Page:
Chemical looping combustion


Chemical looping combustion

Chemical looping combustion (CLC) typically employs a dual fluidized bed system (circulating fluidized bed process) where a metal oxide is employed as a bed material providing the oxygen for combustion in the fuel reactor. The reduced metal is then transferred to the second bed (air reactor) and re-oxidized before being reintroduced back to the fuel reactor completing the loop.

Isolation of the fuel from air simplifies the number of chemical reactions in combustion. Employing oxygen without nitrogen and the trace gases found in air eliminates the primary source for the formation of nitrogen oxide (NOx), producing a flue gas composed primarily of carbon dioxide and water vapor; other trace pollutants depend on the fuel selected.

Contents

Description

Chemical looping combustion (CLC) uses two or more reactions to perform the oxidation of hydrocarbon based fuels. In its simplest form, an oxygen carrying species (normally a metal) is first oxidised in air forming an oxide. This oxide is then reduced using a hydrocarbon as reducer in a second reaction. As an example, a nickel based system burning pure carbon would involve the two redox reactions:

2Ni(s) + O2(g) → 2NiO(s)… (1)
C(s) + 2NiO(s) → CO2(g) + 2Ni(s)… (2)

If (1) and (2) are added together, the reaction set reduces to straight carbon oxidation – the nickel acting as a catalyst only i.e.:

C(s) + O2(g)CO2(g)… (3)
Fig 1: Sankey diagram of energy fluxes in a reversible CLC system.

CLC dates from the early 1980s when it was proposed as a system for increasing power station efficiency [1]. The gain in efficiency is possible due to the enhanced reversibility of the two redox reactions; in traditional single stage combustion, the release of a fuel’s energy occurs in a highly irreversible manner - departing considerably from equilibrium. In CLC, if an appropriate oxygen carrier is chosen, both redox reactions can be made to occur almost reversibly and at relatively low temperatures. Theoretically, this allows a power station using CLC to approach the ideal work output for an internal combustion engine without exposing components to excessive working temperatures.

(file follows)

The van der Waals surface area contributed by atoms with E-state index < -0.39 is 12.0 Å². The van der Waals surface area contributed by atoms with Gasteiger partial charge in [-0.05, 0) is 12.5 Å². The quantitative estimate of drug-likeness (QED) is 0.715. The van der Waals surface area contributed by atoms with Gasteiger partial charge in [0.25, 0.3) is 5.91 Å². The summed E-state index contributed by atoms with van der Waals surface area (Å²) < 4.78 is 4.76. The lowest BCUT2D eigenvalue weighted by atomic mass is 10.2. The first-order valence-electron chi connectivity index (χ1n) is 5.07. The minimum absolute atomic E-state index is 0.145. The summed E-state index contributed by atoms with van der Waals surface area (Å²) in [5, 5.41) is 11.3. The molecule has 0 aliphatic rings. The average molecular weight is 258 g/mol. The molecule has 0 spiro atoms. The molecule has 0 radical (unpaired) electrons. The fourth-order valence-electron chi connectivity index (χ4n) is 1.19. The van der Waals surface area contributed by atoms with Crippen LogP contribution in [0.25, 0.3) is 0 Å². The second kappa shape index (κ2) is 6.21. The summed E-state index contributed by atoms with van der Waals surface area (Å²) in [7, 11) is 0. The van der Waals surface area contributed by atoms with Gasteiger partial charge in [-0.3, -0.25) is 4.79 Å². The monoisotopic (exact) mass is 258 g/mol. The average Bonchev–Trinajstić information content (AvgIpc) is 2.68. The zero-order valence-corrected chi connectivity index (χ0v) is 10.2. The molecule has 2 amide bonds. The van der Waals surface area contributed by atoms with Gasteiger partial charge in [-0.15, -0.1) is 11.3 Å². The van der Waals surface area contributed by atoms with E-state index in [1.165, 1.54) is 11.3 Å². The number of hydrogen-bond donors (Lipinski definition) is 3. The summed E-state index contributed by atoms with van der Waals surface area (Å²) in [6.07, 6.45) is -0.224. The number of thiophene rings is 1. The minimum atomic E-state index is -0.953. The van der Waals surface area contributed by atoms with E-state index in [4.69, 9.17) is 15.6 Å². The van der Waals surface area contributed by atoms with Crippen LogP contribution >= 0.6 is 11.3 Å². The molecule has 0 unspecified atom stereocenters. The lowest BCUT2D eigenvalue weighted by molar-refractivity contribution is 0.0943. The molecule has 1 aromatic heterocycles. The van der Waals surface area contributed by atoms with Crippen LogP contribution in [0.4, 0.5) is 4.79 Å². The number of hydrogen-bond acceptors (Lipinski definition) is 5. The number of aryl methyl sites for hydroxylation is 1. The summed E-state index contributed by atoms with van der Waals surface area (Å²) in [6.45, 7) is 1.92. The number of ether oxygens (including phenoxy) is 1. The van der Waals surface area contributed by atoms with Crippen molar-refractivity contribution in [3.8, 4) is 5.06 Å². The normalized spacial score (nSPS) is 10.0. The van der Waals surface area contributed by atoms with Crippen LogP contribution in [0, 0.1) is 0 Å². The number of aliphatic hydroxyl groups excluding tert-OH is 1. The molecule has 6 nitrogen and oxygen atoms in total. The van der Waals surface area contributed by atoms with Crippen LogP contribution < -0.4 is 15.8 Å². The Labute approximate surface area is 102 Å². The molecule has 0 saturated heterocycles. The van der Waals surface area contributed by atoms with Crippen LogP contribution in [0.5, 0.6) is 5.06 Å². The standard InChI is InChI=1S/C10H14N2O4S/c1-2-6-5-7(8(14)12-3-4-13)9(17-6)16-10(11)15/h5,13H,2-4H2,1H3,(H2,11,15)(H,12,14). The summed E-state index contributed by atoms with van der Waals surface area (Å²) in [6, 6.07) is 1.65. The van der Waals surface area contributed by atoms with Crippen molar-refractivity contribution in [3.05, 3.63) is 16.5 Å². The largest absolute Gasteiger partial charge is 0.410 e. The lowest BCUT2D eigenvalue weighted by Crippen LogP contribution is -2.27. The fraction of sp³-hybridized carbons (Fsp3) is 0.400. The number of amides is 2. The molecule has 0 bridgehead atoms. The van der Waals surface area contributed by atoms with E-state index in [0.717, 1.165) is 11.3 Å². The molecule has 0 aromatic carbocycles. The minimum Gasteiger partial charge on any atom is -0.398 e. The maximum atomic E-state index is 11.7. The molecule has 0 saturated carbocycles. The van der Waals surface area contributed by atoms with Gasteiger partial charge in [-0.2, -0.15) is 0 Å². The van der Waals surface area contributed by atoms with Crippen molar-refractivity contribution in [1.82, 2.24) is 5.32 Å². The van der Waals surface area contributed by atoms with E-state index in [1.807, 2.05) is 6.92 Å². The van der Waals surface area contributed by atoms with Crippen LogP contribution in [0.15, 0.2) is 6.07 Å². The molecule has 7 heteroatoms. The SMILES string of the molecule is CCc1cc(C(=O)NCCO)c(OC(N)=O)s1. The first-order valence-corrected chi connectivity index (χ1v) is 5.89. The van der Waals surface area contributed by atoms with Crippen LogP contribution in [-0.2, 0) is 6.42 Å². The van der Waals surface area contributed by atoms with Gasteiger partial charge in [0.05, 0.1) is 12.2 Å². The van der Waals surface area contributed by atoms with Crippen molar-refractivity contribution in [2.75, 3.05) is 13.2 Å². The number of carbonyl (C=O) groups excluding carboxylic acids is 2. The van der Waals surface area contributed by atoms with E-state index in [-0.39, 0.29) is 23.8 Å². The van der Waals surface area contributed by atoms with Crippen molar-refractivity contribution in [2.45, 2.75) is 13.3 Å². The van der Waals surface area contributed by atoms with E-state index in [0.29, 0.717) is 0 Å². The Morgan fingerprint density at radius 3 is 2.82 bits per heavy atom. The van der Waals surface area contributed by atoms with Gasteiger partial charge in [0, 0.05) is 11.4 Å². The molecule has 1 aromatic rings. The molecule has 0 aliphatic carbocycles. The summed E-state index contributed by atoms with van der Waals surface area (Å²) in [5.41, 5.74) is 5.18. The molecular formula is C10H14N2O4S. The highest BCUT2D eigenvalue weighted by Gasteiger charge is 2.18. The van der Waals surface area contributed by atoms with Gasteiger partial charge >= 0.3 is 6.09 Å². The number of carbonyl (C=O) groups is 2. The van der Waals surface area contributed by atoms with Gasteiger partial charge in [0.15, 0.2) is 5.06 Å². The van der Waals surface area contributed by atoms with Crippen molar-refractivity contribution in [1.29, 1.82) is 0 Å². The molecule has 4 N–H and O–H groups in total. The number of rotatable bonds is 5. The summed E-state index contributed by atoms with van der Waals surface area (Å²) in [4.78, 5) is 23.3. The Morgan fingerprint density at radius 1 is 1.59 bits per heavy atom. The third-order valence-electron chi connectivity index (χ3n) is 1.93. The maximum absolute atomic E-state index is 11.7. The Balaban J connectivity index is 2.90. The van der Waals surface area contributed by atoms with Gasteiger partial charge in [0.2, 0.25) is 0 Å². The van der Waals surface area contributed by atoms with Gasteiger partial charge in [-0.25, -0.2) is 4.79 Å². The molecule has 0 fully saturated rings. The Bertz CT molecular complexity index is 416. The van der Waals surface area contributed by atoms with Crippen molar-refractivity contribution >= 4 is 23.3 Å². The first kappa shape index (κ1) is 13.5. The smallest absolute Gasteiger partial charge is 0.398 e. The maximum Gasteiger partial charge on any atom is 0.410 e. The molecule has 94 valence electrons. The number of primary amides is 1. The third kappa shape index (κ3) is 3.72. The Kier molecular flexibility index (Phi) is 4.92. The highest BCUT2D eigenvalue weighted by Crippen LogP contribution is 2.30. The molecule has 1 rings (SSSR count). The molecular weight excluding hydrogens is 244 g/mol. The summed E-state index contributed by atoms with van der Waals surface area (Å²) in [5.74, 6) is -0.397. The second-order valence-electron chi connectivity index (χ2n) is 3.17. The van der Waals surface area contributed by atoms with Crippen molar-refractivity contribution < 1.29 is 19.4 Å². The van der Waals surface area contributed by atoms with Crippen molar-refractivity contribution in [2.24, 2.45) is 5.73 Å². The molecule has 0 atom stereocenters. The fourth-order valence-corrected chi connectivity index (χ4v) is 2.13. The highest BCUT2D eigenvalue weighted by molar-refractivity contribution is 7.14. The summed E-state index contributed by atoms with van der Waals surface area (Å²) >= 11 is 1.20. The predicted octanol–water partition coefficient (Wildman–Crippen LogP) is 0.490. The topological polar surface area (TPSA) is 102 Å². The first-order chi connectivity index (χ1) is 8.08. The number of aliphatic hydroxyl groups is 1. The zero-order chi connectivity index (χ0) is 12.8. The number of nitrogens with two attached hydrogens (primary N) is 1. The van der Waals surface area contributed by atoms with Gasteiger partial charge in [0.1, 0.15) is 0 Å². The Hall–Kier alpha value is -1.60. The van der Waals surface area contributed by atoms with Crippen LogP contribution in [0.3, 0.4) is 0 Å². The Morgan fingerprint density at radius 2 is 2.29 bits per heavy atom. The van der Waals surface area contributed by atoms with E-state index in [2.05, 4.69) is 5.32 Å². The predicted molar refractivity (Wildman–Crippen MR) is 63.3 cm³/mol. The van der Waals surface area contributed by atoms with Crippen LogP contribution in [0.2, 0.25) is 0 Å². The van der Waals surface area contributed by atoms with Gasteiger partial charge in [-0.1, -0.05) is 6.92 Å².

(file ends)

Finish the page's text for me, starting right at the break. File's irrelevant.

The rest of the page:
Fig 1 illustrates the energy exchanges in a CLC system graphically, and shows a Sankey diagram of the energy fluxes occurring in a reversible CLC based engine. Studying Fig 1, a heat engine is arranged to receive heat at high temperature from the exothermic oxidation reaction. After converting part of this energy to work, the heat engine rejects the remaining energy as heat. Almost all of this heat rejection can be absorbed by the endothermic reduction reaction occurring in the reducer. This arrangement requires the redox reactions to be exothermic and endothermic respectively, but this is normally the case for most metals [2]. Some additional heat exchange with the environment is required to satisfy the second law; theoretically, for a reversible process, the heat exchange is related to the standard state entropy change, ΔSo, of the primary hydrocarbon oxidation reaction as follows:

Qo = ToΔSo

However, for most hydrocarbons ΔSo, is a small value and, as a result, an engine of high overall efficiency is theoretically possible.[3].

Although proposed as a means of increasing efficiency, in recent years, interest has been shown in CLC as a carbon capture technique. Carbon capture is facilitated by CLC because the two redox reactions generate two intrinsically separated flue gas streams: a stream from the oxidiser, consisting of atmospheric N2 and residual O2, but sensibly free of CO2; and a stream from the reducer containing CO2 and H2O with very little diluent nitrogen. The oxidiser exit gas can be discharged to the atmosphere causing minimal CO2 pollution. The reducer exit gas contains almost all of the CO2 generated by the system and CLC therefore can be said to exhibit 'inherent carbon capture', as water vapour can easily be removed from the second flue gas via condensation, leading to a stream of almost pure CO2. This gives CLC clear benefits when compared with competing carbon capture technologies, as the latter generally involve a significant energy penalty associated with either post combustion scrubbing systems or the work input required for air separation plants. This has led to CLC being proposed as an energy efficient carbon capture technology [4][5].

In summary CLC can achieve both an increase in power station efficiency simultaneously with low energy penalty carbon capture. Challenges with CLC include operation of dual fluidized bed (maintaining carrier fluidization while avoiding crushing and attrition), and maintaining carrier stability over many cycles.

See also

References

  1. ^ Richter, H.J. and Knoche, K.F. (1983). Reversibility of combustion processes, in Efficiency and Costing – Second law analysis of processes.. ACS symposium series. pp. 71–85. 
  2. ^ Jerndal, E., Mattisson, T. and Lyngfelt, A. (2006). "Thermal analysis of chemical-looping combustion". Trans IChemE, Part a Chem. Eng. Res. And Des. 84: 795–806. doi:10.1205/cherd05020. 
  3. ^ McGlashan, N.R. (2008). "Chemical looping combustion – a thermodynamic study". Proc. IMechE, Part C: J. Mech. Eng. Sci. 222: 1005–1019. doi:10.1243/09544062JMES790. 
  4. ^ Ishida, M., and Jin, N. (1997). "CO2 Recovery in a power plant with chemical looping combustion". Energy Conv. Mgmt. 38: S187–S192. doi:10.1016/S0196-8904(96)00267-1. 
  5. ^ Brandvoll, Ø. and Bolland, O. (2004). "Inherent CO2 capture using chemical looping combustion in a natural gas fired cycle". Trans. ASME 126: 316–321. 

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